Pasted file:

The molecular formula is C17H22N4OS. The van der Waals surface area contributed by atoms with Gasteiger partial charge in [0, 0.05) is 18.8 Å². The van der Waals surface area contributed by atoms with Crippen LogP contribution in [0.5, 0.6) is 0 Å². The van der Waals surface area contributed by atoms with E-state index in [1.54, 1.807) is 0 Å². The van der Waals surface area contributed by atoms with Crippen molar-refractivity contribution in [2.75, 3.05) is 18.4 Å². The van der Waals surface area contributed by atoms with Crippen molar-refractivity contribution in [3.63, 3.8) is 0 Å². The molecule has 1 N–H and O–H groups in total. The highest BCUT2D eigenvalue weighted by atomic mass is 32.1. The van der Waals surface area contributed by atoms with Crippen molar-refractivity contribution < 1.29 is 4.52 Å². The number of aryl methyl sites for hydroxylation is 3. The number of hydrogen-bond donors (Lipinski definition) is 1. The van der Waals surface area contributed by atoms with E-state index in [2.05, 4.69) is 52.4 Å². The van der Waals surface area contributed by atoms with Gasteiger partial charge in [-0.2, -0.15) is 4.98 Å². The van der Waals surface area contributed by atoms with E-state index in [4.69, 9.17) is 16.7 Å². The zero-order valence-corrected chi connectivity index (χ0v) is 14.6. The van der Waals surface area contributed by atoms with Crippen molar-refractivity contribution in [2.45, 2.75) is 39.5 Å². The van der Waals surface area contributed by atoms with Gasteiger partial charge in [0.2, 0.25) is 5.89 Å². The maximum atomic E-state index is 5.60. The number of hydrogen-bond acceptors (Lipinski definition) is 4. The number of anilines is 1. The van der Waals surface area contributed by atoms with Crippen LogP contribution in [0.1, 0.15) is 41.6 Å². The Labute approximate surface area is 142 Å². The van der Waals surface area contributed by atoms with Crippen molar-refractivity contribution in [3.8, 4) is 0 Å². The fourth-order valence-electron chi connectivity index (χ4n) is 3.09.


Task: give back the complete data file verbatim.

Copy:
The molecular formula is C17H22N4OS. The van der Waals surface area contributed by atoms with Gasteiger partial charge in [0, 0.05) is 18.8 Å². The van der Waals surface area contributed by atoms with Crippen LogP contribution in [0.5, 0.6) is 0 Å². The van der Waals surface area contributed by atoms with E-state index in [1.54, 1.807) is 0 Å². The van der Waals surface area contributed by atoms with Crippen molar-refractivity contribution in [2.75, 3.05) is 18.4 Å². The van der Waals surface area contributed by atoms with Crippen molar-refractivity contribution in [3.63, 3.8) is 0 Å². The molecule has 1 N–H and O–H groups in total. The highest BCUT2D eigenvalue weighted by atomic mass is 32.1. The van der Waals surface area contributed by atoms with Crippen molar-refractivity contribution < 1.29 is 4.52 Å². The number of aryl methyl sites for hydroxylation is 3. The number of hydrogen-bond donors (Lipinski definition) is 1. The van der Waals surface area contributed by atoms with E-state index in [2.05, 4.69) is 52.4 Å². The van der Waals surface area contributed by atoms with Gasteiger partial charge in [-0.2, -0.15) is 4.98 Å². The van der Waals surface area contributed by atoms with E-state index in [4.69, 9.17) is 16.7 Å². The zero-order valence-corrected chi connectivity index (χ0v) is 14.6. The van der Waals surface area contributed by atoms with Crippen molar-refractivity contribution in [2.45, 2.75) is 39.5 Å². The van der Waals surface area contributed by atoms with Gasteiger partial charge in [0.2, 0.25) is 5.89 Å². The maximum atomic E-state index is 5.60. The number of hydrogen-bond acceptors (Lipinski definition) is 4. The number of anilines is 1. The van der Waals surface area contributed by atoms with Crippen LogP contribution in [0.1, 0.15) is 41.6 Å². The Labute approximate surface area is 142 Å². The van der Waals surface area contributed by atoms with Crippen molar-refractivity contribution in [3.8, 4) is 0 Å². The fourth-order valence-electron chi connectivity index (χ4n) is 3.09.